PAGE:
Another well-known group of pollutants are polychlorinated biphenyls (PCBs). PCBs are man-made and thus, artificial and were once widely used in industrial applications as for instance in electrical insulation or hydraulic equipment [54, 55]. Manufacturing and usage of PCBs is banned for more than 30 years, but they are still ubiquitously distributed in the aquatic environment as they have a high persistence and are not easily degradable. As a consequence of their lipophilicity and low vapor pressure, PCBs have a tendency to accumulate in soils, sediments and also in biota [41, 55]. However, they are carcinogenic to humans and have further adverse effects in terms of endocrine disruption and neurotoxicity. Representative congeners as PCB 28 (Cl3-PCB), PCB 52 (Cl4-PCB), PCB 101 (Cl5-PCB), PCB 138 (Cl6-PCB), PCB 153 (Cl6-PCB) and PCB 180 (Cl7-PCB) were detected with maximum concentrations up to 4.7 µg/gTOC in July and 2.1 µg/gTOC in February. To quantify the total PCB contamination, the sum of the representative PCBs has been multiplied by 5. As recommended by the German Environment Agency (UBA), this value reflects their constant relative proportion. Consequently, the total contamination was estimated to be maximum 68.8 µg/gTOC in July and 30.7 µg/gTOC in February.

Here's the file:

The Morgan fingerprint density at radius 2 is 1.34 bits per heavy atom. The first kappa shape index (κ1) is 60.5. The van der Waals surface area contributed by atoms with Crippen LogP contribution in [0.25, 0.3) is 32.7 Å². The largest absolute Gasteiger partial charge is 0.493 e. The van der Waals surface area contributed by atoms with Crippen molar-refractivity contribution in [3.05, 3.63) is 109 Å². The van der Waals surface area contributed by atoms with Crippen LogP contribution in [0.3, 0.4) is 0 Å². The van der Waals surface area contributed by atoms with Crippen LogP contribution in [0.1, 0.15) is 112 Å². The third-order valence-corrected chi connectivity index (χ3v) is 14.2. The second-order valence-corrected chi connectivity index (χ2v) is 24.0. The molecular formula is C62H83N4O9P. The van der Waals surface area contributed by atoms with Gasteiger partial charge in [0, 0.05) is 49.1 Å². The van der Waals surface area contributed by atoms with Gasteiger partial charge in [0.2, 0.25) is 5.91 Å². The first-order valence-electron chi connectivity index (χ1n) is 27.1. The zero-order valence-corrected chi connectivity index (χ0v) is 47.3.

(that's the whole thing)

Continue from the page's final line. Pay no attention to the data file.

Furthermore, different compounds suggesting an industrial origin were detected in the floodplains such as alkylsulfonic acid phenyl esters (Mesamoll®), di-iso-propylnaphthalenes (DIPNs) or 1,2-diphenoxyethane (DPE). Mesamoll® is a mixture of various alkylsulfonic acid phenyl esters that is used as an alternative for phthalate-based plasticizers. Its ability to sorb to sedimentary material indicates a wide distribution in the environment [14]. As a second relevant group, DIPNs are highly persistent and bioaccumulative and have several industrial applications (e.g., as PCB substitutes). Among others, they are used as technical agents to produce specialty papers and have therefore also been detected in recovered papers and packaging made from recycled paper [7, 12]. Further on, DPE is a characteristic compound of wastewaters from modern paper production sites, and both were already found in the water of the Rur river [40]. For the investigated floodplains, the maximum concentrations for Mesamoll® were 1.3 µg/gTOC in July and 0.75 µg/gTOC in February, for DIPN 14.2 µg/gTOC in July and 4.1 µg/gTOC in February and for DPE 800 ng/gTOC in July and 13 ng/gTOC in February.


To understand the levels of pollution, to identify possible emission sources and to determine specific environmental behaviors of organic contaminants as the result of floods, the concentration trends were assessed over the entire river course (see Fig. 2). A special focus is placed on different dimensions and dynamics of the respective flood events and the varying extent of the impacts. This will also include an assessment to which degree remobilization and further relocation of the pollutants has taken place.

Fig. 2
figure 2

Spatial distribution of LABs, PAHs, hopanes and PCBs over the Rur River course. Samples have been taken after two flood events in January/February and July 2021. (*) R5 to R7 were not sampled in February